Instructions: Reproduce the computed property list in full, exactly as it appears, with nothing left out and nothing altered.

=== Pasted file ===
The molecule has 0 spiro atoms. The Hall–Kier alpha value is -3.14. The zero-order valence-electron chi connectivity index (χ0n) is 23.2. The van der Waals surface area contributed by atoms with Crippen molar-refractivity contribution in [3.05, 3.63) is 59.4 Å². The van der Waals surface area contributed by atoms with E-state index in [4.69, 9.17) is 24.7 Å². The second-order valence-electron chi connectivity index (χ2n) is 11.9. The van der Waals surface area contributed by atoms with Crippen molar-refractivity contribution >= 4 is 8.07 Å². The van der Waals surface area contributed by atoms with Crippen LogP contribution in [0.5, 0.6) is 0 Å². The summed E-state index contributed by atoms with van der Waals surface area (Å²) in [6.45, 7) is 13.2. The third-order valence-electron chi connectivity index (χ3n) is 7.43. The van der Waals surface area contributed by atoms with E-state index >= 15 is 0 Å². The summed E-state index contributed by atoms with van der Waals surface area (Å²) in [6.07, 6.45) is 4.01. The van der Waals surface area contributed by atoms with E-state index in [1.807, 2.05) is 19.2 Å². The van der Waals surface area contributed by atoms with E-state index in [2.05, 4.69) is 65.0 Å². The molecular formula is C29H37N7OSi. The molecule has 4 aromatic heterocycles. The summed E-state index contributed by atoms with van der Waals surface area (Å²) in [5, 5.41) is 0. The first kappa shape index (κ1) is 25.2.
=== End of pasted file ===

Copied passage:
The molecule has 0 spiro atoms. The Hall–Kier alpha value is -3.14. The zero-order valence-electron chi connectivity index (χ0n) is 23.2. The van der Waals surface area contributed by atoms with Crippen molar-refractivity contribution in [3.05, 3.63) is 59.4 Å². The van der Waals surface area contributed by atoms with E-state index in [4.69, 9.17) is 24.7 Å². The second-order valence-electron chi connectivity index (χ2n) is 11.9. The van der Waals surface area contributed by atoms with Crippen molar-refractivity contribution >= 4 is 8.07 Å². The van der Waals surface area contributed by atoms with Crippen LogP contribution in [0.5, 0.6) is 0 Å². The summed E-state index contributed by atoms with van der Waals surface area (Å²) in [6.45, 7) is 13.2. The third-order valence-electron chi connectivity index (χ3n) is 7.43. The van der Waals surface area contributed by atoms with E-state index >= 15 is 0 Å². The summed E-state index contributed by atoms with van der Waals surface area (Å²) in [6.07, 6.45) is 4.01. The van der Waals surface area contributed by atoms with E-state index in [1.807, 2.05) is 19.2 Å². The van der Waals surface area contributed by atoms with E-state index in [2.05, 4.69) is 65.0 Å². The molecular formula is C29H37N7OSi. The molecule has 4 aromatic heterocycles. The summed E-state index contributed by atoms with van der Waals surface area (Å²) in [5, 5.41) is 0. The first kappa shape index (κ1) is 25.2.